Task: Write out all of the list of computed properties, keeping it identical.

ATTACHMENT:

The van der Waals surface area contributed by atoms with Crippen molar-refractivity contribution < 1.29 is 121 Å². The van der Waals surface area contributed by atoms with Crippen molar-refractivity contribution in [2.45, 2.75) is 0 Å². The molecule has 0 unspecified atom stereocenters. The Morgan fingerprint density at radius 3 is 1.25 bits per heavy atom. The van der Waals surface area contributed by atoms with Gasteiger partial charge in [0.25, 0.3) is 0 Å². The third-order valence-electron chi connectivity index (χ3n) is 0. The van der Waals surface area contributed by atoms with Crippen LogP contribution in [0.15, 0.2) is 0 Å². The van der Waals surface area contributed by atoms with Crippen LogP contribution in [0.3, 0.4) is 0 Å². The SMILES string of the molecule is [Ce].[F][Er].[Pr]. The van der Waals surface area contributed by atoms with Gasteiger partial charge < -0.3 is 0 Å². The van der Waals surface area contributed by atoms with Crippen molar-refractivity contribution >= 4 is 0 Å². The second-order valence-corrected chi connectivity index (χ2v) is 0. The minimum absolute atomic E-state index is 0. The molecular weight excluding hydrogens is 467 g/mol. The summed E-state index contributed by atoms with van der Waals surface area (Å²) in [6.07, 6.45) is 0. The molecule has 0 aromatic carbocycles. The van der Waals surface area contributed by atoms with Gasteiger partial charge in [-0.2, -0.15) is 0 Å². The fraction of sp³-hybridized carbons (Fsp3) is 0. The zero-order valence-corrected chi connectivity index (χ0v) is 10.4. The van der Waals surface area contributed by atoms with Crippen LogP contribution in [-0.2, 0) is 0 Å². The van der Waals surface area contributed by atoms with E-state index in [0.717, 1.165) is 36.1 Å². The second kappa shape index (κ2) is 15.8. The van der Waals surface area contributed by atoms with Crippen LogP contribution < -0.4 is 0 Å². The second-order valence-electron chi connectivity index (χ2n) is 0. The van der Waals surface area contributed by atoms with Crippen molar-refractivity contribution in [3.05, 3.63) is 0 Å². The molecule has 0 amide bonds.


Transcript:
The van der Waals surface area contributed by atoms with Crippen molar-refractivity contribution < 1.29 is 121 Å². The van der Waals surface area contributed by atoms with Crippen molar-refractivity contribution in [2.45, 2.75) is 0 Å². The molecule has 0 unspecified atom stereocenters. The Morgan fingerprint density at radius 3 is 1.25 bits per heavy atom. The van der Waals surface area contributed by atoms with Gasteiger partial charge in [0.25, 0.3) is 0 Å². The third-order valence-electron chi connectivity index (χ3n) is 0. The van der Waals surface area contributed by atoms with Crippen LogP contribution in [0.15, 0.2) is 0 Å². The van der Waals surface area contributed by atoms with Crippen LogP contribution in [0.3, 0.4) is 0 Å². The SMILES string of the molecule is [Ce].[F][Er].[Pr]. The van der Waals surface area contributed by atoms with Gasteiger partial charge < -0.3 is 0 Å². The van der Waals surface area contributed by atoms with Crippen molar-refractivity contribution >= 4 is 0 Å². The second-order valence-corrected chi connectivity index (χ2v) is 0. The minimum absolute atomic E-state index is 0. The molecular weight excluding hydrogens is 467 g/mol. The summed E-state index contributed by atoms with van der Waals surface area (Å²) in [6.07, 6.45) is 0. The molecule has 0 aromatic carbocycles. The van der Waals surface area contributed by atoms with Gasteiger partial charge in [-0.2, -0.15) is 0 Å². The fraction of sp³-hybridized carbons (Fsp3) is 0. The zero-order valence-corrected chi connectivity index (χ0v) is 10.4. The van der Waals surface area contributed by atoms with Crippen LogP contribution in [-0.2, 0) is 0 Å². The van der Waals surface area contributed by atoms with E-state index in [0.717, 1.165) is 36.1 Å². The second kappa shape index (κ2) is 15.8. The van der Waals surface area contributed by atoms with Crippen LogP contribution < -0.4 is 0 Å². The second-order valence-electron chi connectivity index (χ2n) is 0. The van der Waals surface area contributed by atoms with Crippen molar-refractivity contribution in [3.05, 3.63) is 0 Å². The molecule has 0 amide bonds.